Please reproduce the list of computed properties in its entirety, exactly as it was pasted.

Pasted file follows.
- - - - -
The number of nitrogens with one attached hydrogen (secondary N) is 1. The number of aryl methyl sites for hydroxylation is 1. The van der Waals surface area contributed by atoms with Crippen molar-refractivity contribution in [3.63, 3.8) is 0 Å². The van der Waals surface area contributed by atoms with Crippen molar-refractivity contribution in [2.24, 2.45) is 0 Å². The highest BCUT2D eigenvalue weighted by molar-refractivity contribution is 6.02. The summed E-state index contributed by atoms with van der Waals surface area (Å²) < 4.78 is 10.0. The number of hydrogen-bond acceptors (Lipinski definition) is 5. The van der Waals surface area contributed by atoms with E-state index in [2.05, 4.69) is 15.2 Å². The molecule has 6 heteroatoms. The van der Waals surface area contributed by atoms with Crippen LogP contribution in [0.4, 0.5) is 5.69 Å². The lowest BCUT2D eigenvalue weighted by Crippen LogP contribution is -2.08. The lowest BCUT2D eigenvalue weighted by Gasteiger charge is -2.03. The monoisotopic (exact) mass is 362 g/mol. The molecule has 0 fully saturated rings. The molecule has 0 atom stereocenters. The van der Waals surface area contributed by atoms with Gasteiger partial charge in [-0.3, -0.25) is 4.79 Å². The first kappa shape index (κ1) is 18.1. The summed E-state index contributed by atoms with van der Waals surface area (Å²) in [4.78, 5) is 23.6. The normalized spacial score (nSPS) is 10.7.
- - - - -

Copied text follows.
The number of nitrogens with one attached hydrogen (secondary N) is 1. The number of aryl methyl sites for hydroxylation is 1. The van der Waals surface area contributed by atoms with Crippen molar-refractivity contribution in [3.63, 3.8) is 0 Å². The van der Waals surface area contributed by atoms with Crippen molar-refractivity contribution in [2.24, 2.45) is 0 Å². The highest BCUT2D eigenvalue weighted by molar-refractivity contribution is 6.02. The summed E-state index contributed by atoms with van der Waals surface area (Å²) < 4.78 is 10.0. The number of hydrogen-bond acceptors (Lipinski definition) is 5. The van der Waals surface area contributed by atoms with E-state index in [2.05, 4.69) is 15.2 Å². The molecule has 6 heteroatoms. The van der Waals surface area contributed by atoms with Crippen LogP contribution in [0.4, 0.5) is 5.69 Å². The lowest BCUT2D eigenvalue weighted by Crippen LogP contribution is -2.08. The lowest BCUT2D eigenvalue weighted by Gasteiger charge is -2.03. The monoisotopic (exact) mass is 362 g/mol. The molecule has 0 fully saturated rings. The molecule has 0 atom stereocenters. The van der Waals surface area contributed by atoms with Gasteiger partial charge in [-0.3, -0.25) is 4.79 Å². The first kappa shape index (κ1) is 18.1. The summed E-state index contributed by atoms with van der Waals surface area (Å²) in [4.78, 5) is 23.6. The normalized spacial score (nSPS) is 10.7.